• Chris Christie: The governor of New Jersey made a scathing statement about the plan and declared it “is yet another example of the Obama administration inappropriately reaching far beyond its legal authority to implement more onerous and burdensome regulations on businesses and state governments alike.”
  • Carly Fiorina: The former chief executive of Hewlett Packard and GOP hopeful told RealClearPolitics she would repeal the entire package of Environmental Protection Agency carbon emissions rules once in the White House. “They’re terrible. Every single one of them should be repealed,” she said.
  • Mike Huckabee: The former governor of Arkansas is adamant about his opposition and said it would “bankrupt families” and described the plan as part of a “carbon crusade.”
  • Ted Cruz: The Texas senator argued President Obama’s rule is a “lawless and radical attempt to destabilize the Nation’s energy system, is flatly unconstitutional and – unless it is invalidated by Congress, struck down by the courts, or rescinded by the next Administration – will cause Americans’ electricity costs to skyrocket at a time when we can least afford it.”
  • George Pataki: The former governor of New York opposed the president’s plan when he said, “This is a classic top-down, government-imposed solution. It will result in higher costs of energy, an increase in the vulnerability of the electrical supply, and I think it’s just completely wrong.”
  • Rick Santorum: If elected to the White House, the former Pennsylvania senator said he will swiftly reverse Obama’s final rule. At a 2016 presidential forum sponsored by the American Coalition for Clean Coal Electricity, Santorum stated, “The regulations that we’re seeing coming out of this administration have nothing to do with science. It’s like a quasi-religious crusade for them. They want to eliminate fossil fuels. They don’t care about the impact.”

Pro-carbon rule

Democratic frontrunner Hillary Clinton has made it known she’s an avid supporter of Obama’s plan and recently said, “It’s a good plan, and as President, I’d defend it.” Clinton also vowed to “build on” the plan, which is eerily similar to the 2009 cap and trade legislation she and President Obama both championed.

The former governor of Rhode Island Lincoln Chafee publicly thanked the president and EPA for announcing the rule while Bernie Sanders and Martin O’Malley took to the Twittersphere to express support.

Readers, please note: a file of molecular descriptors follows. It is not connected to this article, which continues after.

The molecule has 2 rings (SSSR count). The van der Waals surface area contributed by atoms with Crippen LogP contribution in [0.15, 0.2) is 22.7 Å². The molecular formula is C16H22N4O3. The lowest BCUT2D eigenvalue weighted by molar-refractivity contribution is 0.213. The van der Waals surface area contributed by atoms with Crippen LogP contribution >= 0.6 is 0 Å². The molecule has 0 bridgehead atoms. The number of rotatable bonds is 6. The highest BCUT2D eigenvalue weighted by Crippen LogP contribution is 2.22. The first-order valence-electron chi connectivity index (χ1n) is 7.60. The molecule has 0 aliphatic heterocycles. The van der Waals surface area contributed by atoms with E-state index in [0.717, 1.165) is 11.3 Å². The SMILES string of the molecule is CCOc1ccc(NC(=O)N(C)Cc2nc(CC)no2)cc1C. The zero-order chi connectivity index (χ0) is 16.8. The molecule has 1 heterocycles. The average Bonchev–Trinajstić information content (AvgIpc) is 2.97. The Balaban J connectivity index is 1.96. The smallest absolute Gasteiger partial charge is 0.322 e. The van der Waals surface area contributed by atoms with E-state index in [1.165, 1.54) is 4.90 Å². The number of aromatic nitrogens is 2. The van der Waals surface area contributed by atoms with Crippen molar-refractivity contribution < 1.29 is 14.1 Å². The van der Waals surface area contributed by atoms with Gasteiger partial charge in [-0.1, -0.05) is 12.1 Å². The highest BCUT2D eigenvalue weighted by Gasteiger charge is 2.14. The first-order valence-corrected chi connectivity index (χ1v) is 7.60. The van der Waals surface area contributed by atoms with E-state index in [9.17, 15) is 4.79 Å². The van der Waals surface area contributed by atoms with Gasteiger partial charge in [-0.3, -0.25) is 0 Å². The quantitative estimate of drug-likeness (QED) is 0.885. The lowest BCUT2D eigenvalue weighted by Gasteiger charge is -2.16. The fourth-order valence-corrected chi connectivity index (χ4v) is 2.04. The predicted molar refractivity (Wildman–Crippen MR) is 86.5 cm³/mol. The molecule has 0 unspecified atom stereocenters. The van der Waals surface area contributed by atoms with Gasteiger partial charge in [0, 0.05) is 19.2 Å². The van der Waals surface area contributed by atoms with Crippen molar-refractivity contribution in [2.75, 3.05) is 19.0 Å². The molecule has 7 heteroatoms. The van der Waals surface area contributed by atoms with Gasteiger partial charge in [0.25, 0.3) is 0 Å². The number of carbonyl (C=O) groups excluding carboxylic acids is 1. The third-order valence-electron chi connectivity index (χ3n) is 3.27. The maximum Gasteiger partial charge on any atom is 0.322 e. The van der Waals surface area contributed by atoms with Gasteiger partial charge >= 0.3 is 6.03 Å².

Mum’s the word

Candidates Donald Trump, Ben Carson, Jim Gilmore, Jim Webb, and Lindsey Graham have yet to oppose or support the rule. In December of 2014, Graham signed a letter to Gina McCarthy asking for the rule’s withdrawal, but has not made a public statement on the rule since its release in August.

As the countdown begins for tonight’s second Republican primary debate, it’s time to demand all presidential candidates show their true colors when it comes to Obama’s carbon plan.

Affordable energy prices, economic progress and our nation’s energy infrastructure are all at stake thanks to Obama’s aggressive plan. Make sure when you’re tuning in to tonight’s debate, you ask yourself not only who you want to see run our country, but who has the interest of hardworking, energy-using Americans in mind.

Make sure candidates answer your carbon plan questions during the CNN debate tonight. Submit your question by tweeting or visiting CNN’s website.

Kelley Earnhardt Miller on Affordable Energy and Our Schools

As a mom of three, I’m keenly aware of my family’s budget. I know when the cost of certain necessities like food and electricity go up, it can be a delicate balancing act to ensure my family isn’t hurt by these fluctuations. Too many of our families across the country, however, aren’t able to meet unexpected costs and must make difficult choices about where their hard-earned dollars are spent.